Thursday, June 9, 2011


Check out this article, The 10 Most Powerful Women Authors, from Forbes. Notice which authors have sales data and which do not. The next time someone tries to tell me that lit authors and genre authors are held to the same standards, I'm going to smack 'em on the nose with a rolled-up copy of this article.



Dave T said...

How could anyone possibly judge genre and lit authors by the same standards? It’d be like saying the Hangover II was a better film than King’s Speech because it grossed more $$$ at the box office. Any "Top 10" list that includes BOTH Danielle Steele and Joyce Carol Oates is clearly using very different metrics to judge their careers.

veela-valoom said...

I'm not saying that anyone should've been left off, but form a journalistic standpoint (and just to be consistent) I feel like sales data should have been included for all.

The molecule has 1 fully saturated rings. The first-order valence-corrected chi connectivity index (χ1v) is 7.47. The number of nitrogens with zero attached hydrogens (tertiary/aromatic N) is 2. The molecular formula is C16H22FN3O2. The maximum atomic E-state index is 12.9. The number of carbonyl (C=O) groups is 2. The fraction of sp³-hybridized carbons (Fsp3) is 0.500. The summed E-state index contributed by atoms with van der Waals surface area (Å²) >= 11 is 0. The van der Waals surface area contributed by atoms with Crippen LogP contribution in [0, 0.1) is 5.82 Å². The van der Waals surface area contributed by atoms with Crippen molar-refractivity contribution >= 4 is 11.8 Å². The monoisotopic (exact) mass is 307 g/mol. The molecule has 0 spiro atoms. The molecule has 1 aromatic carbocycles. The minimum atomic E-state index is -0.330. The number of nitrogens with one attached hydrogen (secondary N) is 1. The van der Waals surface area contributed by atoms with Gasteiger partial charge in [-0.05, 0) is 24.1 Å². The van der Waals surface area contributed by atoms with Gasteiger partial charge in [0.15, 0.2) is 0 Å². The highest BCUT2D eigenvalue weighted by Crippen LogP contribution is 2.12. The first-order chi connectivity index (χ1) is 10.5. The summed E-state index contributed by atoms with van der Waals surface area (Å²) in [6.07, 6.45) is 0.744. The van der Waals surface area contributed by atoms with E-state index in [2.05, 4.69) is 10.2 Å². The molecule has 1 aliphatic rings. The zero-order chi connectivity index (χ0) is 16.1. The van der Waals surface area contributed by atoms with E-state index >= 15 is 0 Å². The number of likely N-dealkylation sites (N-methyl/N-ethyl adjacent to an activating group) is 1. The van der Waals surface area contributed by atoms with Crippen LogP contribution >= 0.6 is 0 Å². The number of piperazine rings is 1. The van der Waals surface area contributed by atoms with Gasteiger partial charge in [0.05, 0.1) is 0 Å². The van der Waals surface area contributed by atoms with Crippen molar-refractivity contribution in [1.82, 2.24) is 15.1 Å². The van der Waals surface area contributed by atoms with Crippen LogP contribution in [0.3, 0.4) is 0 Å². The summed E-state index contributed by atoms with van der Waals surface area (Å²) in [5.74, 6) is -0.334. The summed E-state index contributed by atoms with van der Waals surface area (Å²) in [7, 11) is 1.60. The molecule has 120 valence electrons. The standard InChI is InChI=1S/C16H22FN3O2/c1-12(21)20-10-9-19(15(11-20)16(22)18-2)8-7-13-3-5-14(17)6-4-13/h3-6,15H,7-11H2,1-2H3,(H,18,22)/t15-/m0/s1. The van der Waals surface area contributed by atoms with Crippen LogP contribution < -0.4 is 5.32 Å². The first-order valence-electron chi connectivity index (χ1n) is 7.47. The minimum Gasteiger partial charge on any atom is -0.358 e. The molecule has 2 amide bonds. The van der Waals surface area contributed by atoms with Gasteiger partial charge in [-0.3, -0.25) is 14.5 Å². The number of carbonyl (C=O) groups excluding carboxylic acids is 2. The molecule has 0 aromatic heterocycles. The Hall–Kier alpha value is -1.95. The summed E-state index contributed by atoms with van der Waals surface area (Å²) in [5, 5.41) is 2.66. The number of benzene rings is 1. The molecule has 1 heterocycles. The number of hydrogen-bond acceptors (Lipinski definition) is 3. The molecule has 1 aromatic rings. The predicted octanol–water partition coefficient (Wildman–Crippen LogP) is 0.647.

Julie Harrington said...

If you're going to compare and give criteria... you should have to give it for all. But then I've never, ever found there to be "equality" between Lit and Genre writers. Heck, Lit and Genre stories. There will *always* be that snobbery and it's ridiculous.


green_knight said...

David is neither saying 'sales don't count, critical acclaim does' or 'critical acclaim is irrelevant when you don't reach large numbers of readers'; she says that both touching a lot of readers and touching readers deeply matter, both in their own way.

I would have made different choices, but I very much like the concept of this.

Sylvia said...

Actually, what jumped out at me was the lack of sales data for the non-white authors. But then Joyce Carol Oates broke that trend.